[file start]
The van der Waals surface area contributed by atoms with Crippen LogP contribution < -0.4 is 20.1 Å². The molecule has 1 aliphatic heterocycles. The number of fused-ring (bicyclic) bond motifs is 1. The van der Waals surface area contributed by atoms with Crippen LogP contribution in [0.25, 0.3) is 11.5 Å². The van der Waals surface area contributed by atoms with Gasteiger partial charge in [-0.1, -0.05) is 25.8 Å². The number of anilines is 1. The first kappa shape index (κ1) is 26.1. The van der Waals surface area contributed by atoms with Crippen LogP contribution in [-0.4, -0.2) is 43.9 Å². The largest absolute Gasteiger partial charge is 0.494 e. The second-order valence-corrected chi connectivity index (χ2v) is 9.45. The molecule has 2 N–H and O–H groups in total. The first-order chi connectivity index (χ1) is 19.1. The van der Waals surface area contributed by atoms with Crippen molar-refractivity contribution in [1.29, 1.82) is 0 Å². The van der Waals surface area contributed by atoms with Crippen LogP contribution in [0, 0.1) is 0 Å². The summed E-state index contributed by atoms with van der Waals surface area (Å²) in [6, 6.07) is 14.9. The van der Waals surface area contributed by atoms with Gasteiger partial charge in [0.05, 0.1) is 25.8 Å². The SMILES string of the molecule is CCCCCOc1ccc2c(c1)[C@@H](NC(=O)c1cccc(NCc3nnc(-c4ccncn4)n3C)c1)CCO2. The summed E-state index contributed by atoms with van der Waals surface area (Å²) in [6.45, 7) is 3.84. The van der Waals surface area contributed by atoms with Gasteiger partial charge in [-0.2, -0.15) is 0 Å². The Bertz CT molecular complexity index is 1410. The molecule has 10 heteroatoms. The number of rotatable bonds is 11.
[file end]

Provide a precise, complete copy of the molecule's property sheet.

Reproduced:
The van der Waals surface area contributed by atoms with Crippen LogP contribution < -0.4 is 20.1 Å². The molecule has 1 aliphatic heterocycles. The number of fused-ring (bicyclic) bond motifs is 1. The van der Waals surface area contributed by atoms with Crippen LogP contribution in [0.25, 0.3) is 11.5 Å². The van der Waals surface area contributed by atoms with Gasteiger partial charge in [-0.1, -0.05) is 25.8 Å². The number of anilines is 1. The first kappa shape index (κ1) is 26.1. The van der Waals surface area contributed by atoms with Crippen LogP contribution in [-0.4, -0.2) is 43.9 Å². The largest absolute Gasteiger partial charge is 0.494 e. The second-order valence-corrected chi connectivity index (χ2v) is 9.45. The molecule has 2 N–H and O–H groups in total. The first-order chi connectivity index (χ1) is 19.1. The van der Waals surface area contributed by atoms with Crippen molar-refractivity contribution in [1.29, 1.82) is 0 Å². The van der Waals surface area contributed by atoms with Crippen LogP contribution in [0, 0.1) is 0 Å². The summed E-state index contributed by atoms with van der Waals surface area (Å²) in [6, 6.07) is 14.9. The van der Waals surface area contributed by atoms with Gasteiger partial charge in [0.05, 0.1) is 25.8 Å². The SMILES string of the molecule is CCCCCOc1ccc2c(c1)[C@@H](NC(=O)c1cccc(NCc3nnc(-c4ccncn4)n3C)c1)CCO2. The summed E-state index contributed by atoms with van der Waals surface area (Å²) in [6.45, 7) is 3.84. The van der Waals surface area contributed by atoms with Gasteiger partial charge in [-0.2, -0.15) is 0 Å². The Bertz CT molecular complexity index is 1410. The molecule has 10 heteroatoms. The number of rotatable bonds is 11.